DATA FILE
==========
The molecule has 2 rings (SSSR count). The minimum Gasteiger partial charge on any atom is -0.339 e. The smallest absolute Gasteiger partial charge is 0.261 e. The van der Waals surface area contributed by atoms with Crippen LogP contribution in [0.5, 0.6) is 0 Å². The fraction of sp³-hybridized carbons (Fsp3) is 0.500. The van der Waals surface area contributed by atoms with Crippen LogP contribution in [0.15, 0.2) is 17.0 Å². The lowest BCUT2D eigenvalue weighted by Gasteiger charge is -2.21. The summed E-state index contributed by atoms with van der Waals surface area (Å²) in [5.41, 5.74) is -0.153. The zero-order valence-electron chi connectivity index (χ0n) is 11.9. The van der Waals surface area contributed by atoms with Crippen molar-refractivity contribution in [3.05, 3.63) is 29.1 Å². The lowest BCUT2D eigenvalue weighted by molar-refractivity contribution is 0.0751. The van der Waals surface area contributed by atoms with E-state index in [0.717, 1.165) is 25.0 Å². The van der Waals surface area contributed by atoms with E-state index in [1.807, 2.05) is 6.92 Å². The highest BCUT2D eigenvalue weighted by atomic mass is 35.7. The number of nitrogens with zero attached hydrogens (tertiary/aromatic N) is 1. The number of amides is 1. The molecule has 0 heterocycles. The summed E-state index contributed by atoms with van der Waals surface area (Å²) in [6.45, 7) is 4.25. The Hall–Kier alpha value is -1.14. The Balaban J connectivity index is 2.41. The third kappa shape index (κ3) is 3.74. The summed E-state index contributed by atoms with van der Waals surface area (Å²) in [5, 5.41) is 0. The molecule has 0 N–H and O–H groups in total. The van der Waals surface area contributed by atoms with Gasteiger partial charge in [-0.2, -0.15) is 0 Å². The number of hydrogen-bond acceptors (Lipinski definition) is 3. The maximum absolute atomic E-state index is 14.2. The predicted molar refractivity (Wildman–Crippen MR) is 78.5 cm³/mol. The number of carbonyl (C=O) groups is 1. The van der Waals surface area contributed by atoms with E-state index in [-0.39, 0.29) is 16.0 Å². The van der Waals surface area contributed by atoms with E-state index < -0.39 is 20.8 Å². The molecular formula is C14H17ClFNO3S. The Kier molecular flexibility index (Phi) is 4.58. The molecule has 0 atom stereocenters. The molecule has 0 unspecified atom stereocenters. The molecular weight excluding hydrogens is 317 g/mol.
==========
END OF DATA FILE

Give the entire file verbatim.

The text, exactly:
The molecule has 2 rings (SSSR count). The minimum Gasteiger partial charge on any atom is -0.339 e. The smallest absolute Gasteiger partial charge is 0.261 e. The van der Waals surface area contributed by atoms with Crippen LogP contribution in [0.5, 0.6) is 0 Å². The fraction of sp³-hybridized carbons (Fsp3) is 0.500. The van der Waals surface area contributed by atoms with Crippen LogP contribution in [0.15, 0.2) is 17.0 Å². The lowest BCUT2D eigenvalue weighted by Gasteiger charge is -2.21. The summed E-state index contributed by atoms with van der Waals surface area (Å²) in [5.41, 5.74) is -0.153. The zero-order valence-electron chi connectivity index (χ0n) is 11.9. The van der Waals surface area contributed by atoms with Crippen molar-refractivity contribution in [3.05, 3.63) is 29.1 Å². The lowest BCUT2D eigenvalue weighted by molar-refractivity contribution is 0.0751. The van der Waals surface area contributed by atoms with E-state index in [0.717, 1.165) is 25.0 Å². The van der Waals surface area contributed by atoms with E-state index in [1.807, 2.05) is 6.92 Å². The highest BCUT2D eigenvalue weighted by atomic mass is 35.7. The number of nitrogens with zero attached hydrogens (tertiary/aromatic N) is 1. The number of amides is 1. The molecule has 0 heterocycles. The summed E-state index contributed by atoms with van der Waals surface area (Å²) in [6.45, 7) is 4.25. The Hall–Kier alpha value is -1.14. The Balaban J connectivity index is 2.41. The third kappa shape index (κ3) is 3.74. The summed E-state index contributed by atoms with van der Waals surface area (Å²) in [5, 5.41) is 0. The molecule has 0 N–H and O–H groups in total. The van der Waals surface area contributed by atoms with Gasteiger partial charge in [-0.2, -0.15) is 0 Å². The number of hydrogen-bond acceptors (Lipinski definition) is 3. The maximum absolute atomic E-state index is 14.2. The predicted molar refractivity (Wildman–Crippen MR) is 78.5 cm³/mol. The number of carbonyl (C=O) groups is 1. The van der Waals surface area contributed by atoms with E-state index in [-0.39, 0.29) is 16.0 Å². The van der Waals surface area contributed by atoms with E-state index < -0.39 is 20.8 Å². The molecular formula is C14H17ClFNO3S. The Kier molecular flexibility index (Phi) is 4.58. The molecule has 0 atom stereocenters. The molecule has 0 unspecified atom stereocenters. The molecular weight excluding hydrogens is 317 g/mol.